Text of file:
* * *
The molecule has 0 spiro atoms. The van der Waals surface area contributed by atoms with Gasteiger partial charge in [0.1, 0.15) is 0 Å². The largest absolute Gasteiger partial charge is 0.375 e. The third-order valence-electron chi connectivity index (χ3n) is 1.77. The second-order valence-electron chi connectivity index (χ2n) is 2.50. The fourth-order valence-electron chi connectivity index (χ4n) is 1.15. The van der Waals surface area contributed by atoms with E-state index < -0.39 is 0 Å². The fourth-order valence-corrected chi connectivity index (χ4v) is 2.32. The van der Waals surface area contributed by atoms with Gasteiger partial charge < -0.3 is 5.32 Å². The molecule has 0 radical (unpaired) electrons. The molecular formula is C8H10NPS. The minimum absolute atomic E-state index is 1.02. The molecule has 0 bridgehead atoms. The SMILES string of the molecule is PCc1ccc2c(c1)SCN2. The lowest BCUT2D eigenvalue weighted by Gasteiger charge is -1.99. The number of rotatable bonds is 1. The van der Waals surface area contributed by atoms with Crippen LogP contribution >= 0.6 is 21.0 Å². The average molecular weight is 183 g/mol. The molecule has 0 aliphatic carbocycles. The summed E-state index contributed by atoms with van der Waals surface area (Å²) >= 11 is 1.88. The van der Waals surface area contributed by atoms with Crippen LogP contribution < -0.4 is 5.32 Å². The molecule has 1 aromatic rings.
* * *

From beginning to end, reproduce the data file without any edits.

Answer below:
The molecule has 0 spiro atoms. The van der Waals surface area contributed by atoms with Gasteiger partial charge in [0.1, 0.15) is 0 Å². The largest absolute Gasteiger partial charge is 0.375 e. The third-order valence-electron chi connectivity index (χ3n) is 1.77. The second-order valence-electron chi connectivity index (χ2n) is 2.50. The fourth-order valence-electron chi connectivity index (χ4n) is 1.15. The van der Waals surface area contributed by atoms with E-state index < -0.39 is 0 Å². The fourth-order valence-corrected chi connectivity index (χ4v) is 2.32. The van der Waals surface area contributed by atoms with Gasteiger partial charge < -0.3 is 5.32 Å². The molecule has 0 radical (unpaired) electrons. The molecular formula is C8H10NPS. The minimum absolute atomic E-state index is 1.02. The molecule has 0 bridgehead atoms. The SMILES string of the molecule is PCc1ccc2c(c1)SCN2. The lowest BCUT2D eigenvalue weighted by Gasteiger charge is -1.99. The number of rotatable bonds is 1. The van der Waals surface area contributed by atoms with Crippen LogP contribution >= 0.6 is 21.0 Å². The average molecular weight is 183 g/mol. The molecule has 0 aliphatic carbocycles. The summed E-state index contributed by atoms with van der Waals surface area (Å²) >= 11 is 1.88. The van der Waals surface area contributed by atoms with Crippen LogP contribution < -0.4 is 5.32 Å². The molecule has 1 aromatic rings.